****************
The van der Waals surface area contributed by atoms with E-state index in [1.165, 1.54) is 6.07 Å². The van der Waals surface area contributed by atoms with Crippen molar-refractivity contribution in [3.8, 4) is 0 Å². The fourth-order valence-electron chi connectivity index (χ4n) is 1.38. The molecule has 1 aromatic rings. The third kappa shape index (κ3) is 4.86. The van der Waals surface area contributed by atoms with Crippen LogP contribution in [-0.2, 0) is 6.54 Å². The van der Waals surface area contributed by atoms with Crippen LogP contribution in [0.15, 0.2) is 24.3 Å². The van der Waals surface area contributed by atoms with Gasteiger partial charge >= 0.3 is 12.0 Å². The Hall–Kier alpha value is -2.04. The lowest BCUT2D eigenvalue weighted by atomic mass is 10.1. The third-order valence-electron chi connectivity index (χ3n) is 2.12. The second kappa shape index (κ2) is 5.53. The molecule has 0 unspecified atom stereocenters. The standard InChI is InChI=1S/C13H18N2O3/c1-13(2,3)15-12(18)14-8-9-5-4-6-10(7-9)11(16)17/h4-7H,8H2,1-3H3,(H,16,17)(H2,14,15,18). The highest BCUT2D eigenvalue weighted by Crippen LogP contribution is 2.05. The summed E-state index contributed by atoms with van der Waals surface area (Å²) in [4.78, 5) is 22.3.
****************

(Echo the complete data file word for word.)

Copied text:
The van der Waals surface area contributed by atoms with E-state index in [1.165, 1.54) is 6.07 Å². The van der Waals surface area contributed by atoms with Crippen molar-refractivity contribution in [3.8, 4) is 0 Å². The fourth-order valence-electron chi connectivity index (χ4n) is 1.38. The molecule has 1 aromatic rings. The third kappa shape index (κ3) is 4.86. The van der Waals surface area contributed by atoms with Crippen LogP contribution in [-0.2, 0) is 6.54 Å². The van der Waals surface area contributed by atoms with Crippen LogP contribution in [0.15, 0.2) is 24.3 Å². The van der Waals surface area contributed by atoms with Gasteiger partial charge >= 0.3 is 12.0 Å². The Hall–Kier alpha value is -2.04. The lowest BCUT2D eigenvalue weighted by atomic mass is 10.1. The third-order valence-electron chi connectivity index (χ3n) is 2.12. The second kappa shape index (κ2) is 5.53. The molecule has 0 unspecified atom stereocenters. The standard InChI is InChI=1S/C13H18N2O3/c1-13(2,3)15-12(18)14-8-9-5-4-6-10(7-9)11(16)17/h4-7H,8H2,1-3H3,(H,16,17)(H2,14,15,18). The highest BCUT2D eigenvalue weighted by Crippen LogP contribution is 2.05. The summed E-state index contributed by atoms with van der Waals surface area (Å²) in [4.78, 5) is 22.3.